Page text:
So once we got over that and agreed to put everything else on hold for a bit while we had our discussion, we ended up going over some old ground as well as venturing into some new territory. It’s important, I think, to cover stuff you’ve already covered – opinions and feelings change with new information after all and it’s good to check that you’re still on the same page. So I asked once again whether he felt pressured into going along with my exploration of the non-monogamy thing, whether he felt slighted or upset or anything by it and was hiding it to avoid making me feel bad about making him feel bad. Yes, we overdo the second-guessing a bit, I realize, but I’d rather backtrack a hundred times than actually hurt him. So I do. Backtrack, that is.

The answer, as before, was no, he wasn’t feeling coerced and that he was in fact proud of me for getting up the guts to finally explore this aspect of myself. He doesn’t think it’s for him personally (though I did point out that, should he want to give it a go, I’d support him too) but he’s ok with me being polyamorous. It’s funny, every time I think I know all the different ways in which H is amazing, I’m surprised by something new and even more amazing. I’m touched that he trusts me like this. This is not the marriage that he envisioned, I know that for sure, but he’s willing to go along with me as I work it into a shape that’s more of a fit for me, which makes me want to ensure that it fits him too. But that he should already trust me to do so is just…well, I’ve already used the word amazing, but that’s what it is.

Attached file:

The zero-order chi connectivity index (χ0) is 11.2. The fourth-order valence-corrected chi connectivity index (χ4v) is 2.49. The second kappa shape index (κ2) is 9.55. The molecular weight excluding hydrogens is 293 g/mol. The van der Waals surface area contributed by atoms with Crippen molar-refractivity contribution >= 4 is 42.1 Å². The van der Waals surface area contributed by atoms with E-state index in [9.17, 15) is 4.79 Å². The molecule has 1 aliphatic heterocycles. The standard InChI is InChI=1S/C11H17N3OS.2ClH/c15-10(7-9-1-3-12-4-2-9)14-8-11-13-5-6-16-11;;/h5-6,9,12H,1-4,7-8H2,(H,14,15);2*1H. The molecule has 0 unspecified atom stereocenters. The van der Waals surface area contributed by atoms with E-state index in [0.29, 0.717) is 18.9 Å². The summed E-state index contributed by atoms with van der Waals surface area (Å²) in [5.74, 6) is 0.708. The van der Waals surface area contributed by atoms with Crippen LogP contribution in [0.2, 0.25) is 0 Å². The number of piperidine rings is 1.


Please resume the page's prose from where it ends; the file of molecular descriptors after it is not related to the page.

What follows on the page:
Speaking of shapes, what we’ve agreed to try on is this: our marriage remains our primary relationship and I can explore and invest in other relationships outside it. That’s very, very general and I wanted to add conditions – such as not staying out all night, not bringing anyone home, prioritizing so that plans with H take precedence over other plans (which isn’t to say that I’d cancel without notice just because he said so, but for planning purposes) , safer sex (which I kind of assume is a given, but still worth articulating in the interest of clarity), always letting him know where I am and being reachable, discussing any new interest with him first to establish boundaries, etc. – but he thought that could wait while I sorted it out in my head first. It’s all hypothetical anyway at this stage and I have no idea how long it’ll be before it actually gets translated into practice.

Then, being evil, he added casually that, should I find myself in a situation with BC where things could get interesting that I should simply text him to say so and then go right ahead. Sounds big of him, huh? Except that, horrible, horrible person that he is, he painted an incredibly cringe-worthy scenario. I can imagine writers of teen romances everywhere wishing they’d come up with it. I shall spare you the gory details but suffice it to say that he made me turn beet red, which is quite an accomplishment as I don’t blush much or easily.

All things considered though, I’m incredibly grateful to be with a man whose response to my fancying other people is to *tease me about it*.